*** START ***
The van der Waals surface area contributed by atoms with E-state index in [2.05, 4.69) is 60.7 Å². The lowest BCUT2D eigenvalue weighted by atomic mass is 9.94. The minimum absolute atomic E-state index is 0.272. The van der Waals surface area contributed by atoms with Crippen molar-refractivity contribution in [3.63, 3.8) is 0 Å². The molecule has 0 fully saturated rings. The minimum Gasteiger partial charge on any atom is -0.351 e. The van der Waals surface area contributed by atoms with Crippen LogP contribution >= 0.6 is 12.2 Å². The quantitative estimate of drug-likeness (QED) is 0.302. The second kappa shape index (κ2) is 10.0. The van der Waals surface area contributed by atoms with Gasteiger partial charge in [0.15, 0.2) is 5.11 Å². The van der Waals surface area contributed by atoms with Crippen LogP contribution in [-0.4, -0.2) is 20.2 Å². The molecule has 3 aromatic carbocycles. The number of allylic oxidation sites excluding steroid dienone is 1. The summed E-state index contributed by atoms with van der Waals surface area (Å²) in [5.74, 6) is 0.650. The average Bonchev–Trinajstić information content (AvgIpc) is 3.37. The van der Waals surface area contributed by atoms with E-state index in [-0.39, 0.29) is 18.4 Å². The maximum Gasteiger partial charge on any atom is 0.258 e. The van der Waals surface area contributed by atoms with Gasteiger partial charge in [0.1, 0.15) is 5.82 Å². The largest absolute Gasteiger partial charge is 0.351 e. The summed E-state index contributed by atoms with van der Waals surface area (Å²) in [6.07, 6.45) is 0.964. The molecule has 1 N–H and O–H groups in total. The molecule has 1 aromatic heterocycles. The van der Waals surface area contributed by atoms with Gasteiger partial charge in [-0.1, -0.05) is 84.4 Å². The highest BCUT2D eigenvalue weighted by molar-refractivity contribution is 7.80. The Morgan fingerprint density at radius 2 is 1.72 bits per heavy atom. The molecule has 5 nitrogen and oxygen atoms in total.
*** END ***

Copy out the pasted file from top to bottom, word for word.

The van der Waals surface area contributed by atoms with E-state index in [2.05, 4.69) is 60.7 Å². The lowest BCUT2D eigenvalue weighted by atomic mass is 9.94. The minimum absolute atomic E-state index is 0.272. The van der Waals surface area contributed by atoms with Crippen molar-refractivity contribution in [3.63, 3.8) is 0 Å². The molecule has 0 fully saturated rings. The minimum Gasteiger partial charge on any atom is -0.351 e. The van der Waals surface area contributed by atoms with Crippen LogP contribution >= 0.6 is 12.2 Å². The quantitative estimate of drug-likeness (QED) is 0.302. The second kappa shape index (κ2) is 10.0. The van der Waals surface area contributed by atoms with Gasteiger partial charge in [0.15, 0.2) is 5.11 Å². The van der Waals surface area contributed by atoms with Crippen LogP contribution in [-0.4, -0.2) is 20.2 Å². The molecule has 3 aromatic carbocycles. The number of allylic oxidation sites excluding steroid dienone is 1. The summed E-state index contributed by atoms with van der Waals surface area (Å²) in [5.74, 6) is 0.650. The average Bonchev–Trinajstić information content (AvgIpc) is 3.37. The van der Waals surface area contributed by atoms with E-state index in [-0.39, 0.29) is 18.4 Å². The maximum Gasteiger partial charge on any atom is 0.258 e. The van der Waals surface area contributed by atoms with Gasteiger partial charge in [0.1, 0.15) is 5.82 Å². The largest absolute Gasteiger partial charge is 0.351 e. The summed E-state index contributed by atoms with van der Waals surface area (Å²) in [6.07, 6.45) is 0.964. The molecule has 1 N–H and O–H groups in total. The molecule has 1 aromatic heterocycles. The van der Waals surface area contributed by atoms with Gasteiger partial charge in [-0.1, -0.05) is 84.4 Å². The highest BCUT2D eigenvalue weighted by molar-refractivity contribution is 7.80. The Morgan fingerprint density at radius 2 is 1.72 bits per heavy atom. The molecule has 5 nitrogen and oxygen atoms in total.